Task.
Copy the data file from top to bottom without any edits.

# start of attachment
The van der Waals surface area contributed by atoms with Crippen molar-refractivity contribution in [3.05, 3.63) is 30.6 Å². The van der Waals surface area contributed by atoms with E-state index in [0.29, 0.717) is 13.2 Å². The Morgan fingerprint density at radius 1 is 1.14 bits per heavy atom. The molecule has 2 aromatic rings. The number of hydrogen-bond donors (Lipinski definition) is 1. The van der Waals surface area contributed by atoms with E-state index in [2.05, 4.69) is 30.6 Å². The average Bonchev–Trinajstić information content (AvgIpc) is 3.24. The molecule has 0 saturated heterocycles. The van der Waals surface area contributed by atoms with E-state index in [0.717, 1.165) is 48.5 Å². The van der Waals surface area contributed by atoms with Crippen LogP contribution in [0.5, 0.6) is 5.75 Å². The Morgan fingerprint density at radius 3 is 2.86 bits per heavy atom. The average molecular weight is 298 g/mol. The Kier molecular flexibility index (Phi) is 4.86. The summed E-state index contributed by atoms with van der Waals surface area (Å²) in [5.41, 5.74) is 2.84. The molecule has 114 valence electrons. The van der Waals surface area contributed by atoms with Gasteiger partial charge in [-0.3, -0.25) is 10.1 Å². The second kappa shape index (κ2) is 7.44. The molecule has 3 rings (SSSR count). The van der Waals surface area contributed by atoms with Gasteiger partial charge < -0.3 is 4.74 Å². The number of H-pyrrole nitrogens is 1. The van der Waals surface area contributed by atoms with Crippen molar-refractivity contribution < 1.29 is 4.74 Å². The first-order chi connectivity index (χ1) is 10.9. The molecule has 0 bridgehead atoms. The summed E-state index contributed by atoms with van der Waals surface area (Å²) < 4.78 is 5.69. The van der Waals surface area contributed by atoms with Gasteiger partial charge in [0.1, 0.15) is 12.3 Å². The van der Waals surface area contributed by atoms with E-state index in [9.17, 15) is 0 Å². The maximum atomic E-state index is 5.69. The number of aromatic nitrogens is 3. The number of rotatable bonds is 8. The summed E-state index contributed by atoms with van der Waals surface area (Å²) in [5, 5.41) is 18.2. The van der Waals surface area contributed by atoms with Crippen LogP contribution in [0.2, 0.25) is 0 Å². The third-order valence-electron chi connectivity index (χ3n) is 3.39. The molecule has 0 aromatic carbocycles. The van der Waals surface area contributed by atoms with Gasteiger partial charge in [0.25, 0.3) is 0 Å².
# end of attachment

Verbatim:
The van der Waals surface area contributed by atoms with Crippen molar-refractivity contribution in [3.05, 3.63) is 30.6 Å². The van der Waals surface area contributed by atoms with E-state index in [0.29, 0.717) is 13.2 Å². The Morgan fingerprint density at radius 1 is 1.14 bits per heavy atom. The molecule has 2 aromatic rings. The number of hydrogen-bond donors (Lipinski definition) is 1. The van der Waals surface area contributed by atoms with E-state index in [2.05, 4.69) is 30.6 Å². The average Bonchev–Trinajstić information content (AvgIpc) is 3.24. The molecule has 0 saturated heterocycles. The van der Waals surface area contributed by atoms with E-state index in [0.717, 1.165) is 48.5 Å². The van der Waals surface area contributed by atoms with Crippen LogP contribution in [0.5, 0.6) is 5.75 Å². The Morgan fingerprint density at radius 3 is 2.86 bits per heavy atom. The average molecular weight is 298 g/mol. The Kier molecular flexibility index (Phi) is 4.86. The summed E-state index contributed by atoms with van der Waals surface area (Å²) in [5.41, 5.74) is 2.84. The molecule has 114 valence electrons. The van der Waals surface area contributed by atoms with Gasteiger partial charge in [-0.3, -0.25) is 10.1 Å². The second kappa shape index (κ2) is 7.44. The molecule has 3 rings (SSSR count). The van der Waals surface area contributed by atoms with Gasteiger partial charge < -0.3 is 4.74 Å². The number of H-pyrrole nitrogens is 1. The van der Waals surface area contributed by atoms with Crippen molar-refractivity contribution < 1.29 is 4.74 Å². The first-order chi connectivity index (χ1) is 10.9. The molecule has 0 bridgehead atoms. The summed E-state index contributed by atoms with van der Waals surface area (Å²) < 4.78 is 5.69. The van der Waals surface area contributed by atoms with Gasteiger partial charge in [0.1, 0.15) is 12.3 Å². The van der Waals surface area contributed by atoms with E-state index in [9.17, 15) is 0 Å². The maximum atomic E-state index is 5.69. The number of aromatic nitrogens is 3. The number of rotatable bonds is 8. The summed E-state index contributed by atoms with van der Waals surface area (Å²) in [5, 5.41) is 18.2. The van der Waals surface area contributed by atoms with Crippen LogP contribution in [0.2, 0.25) is 0 Å². The third-order valence-electron chi connectivity index (χ3n) is 3.39. The molecule has 0 aromatic carbocycles. The van der Waals surface area contributed by atoms with Gasteiger partial charge in [0.25, 0.3) is 0 Å².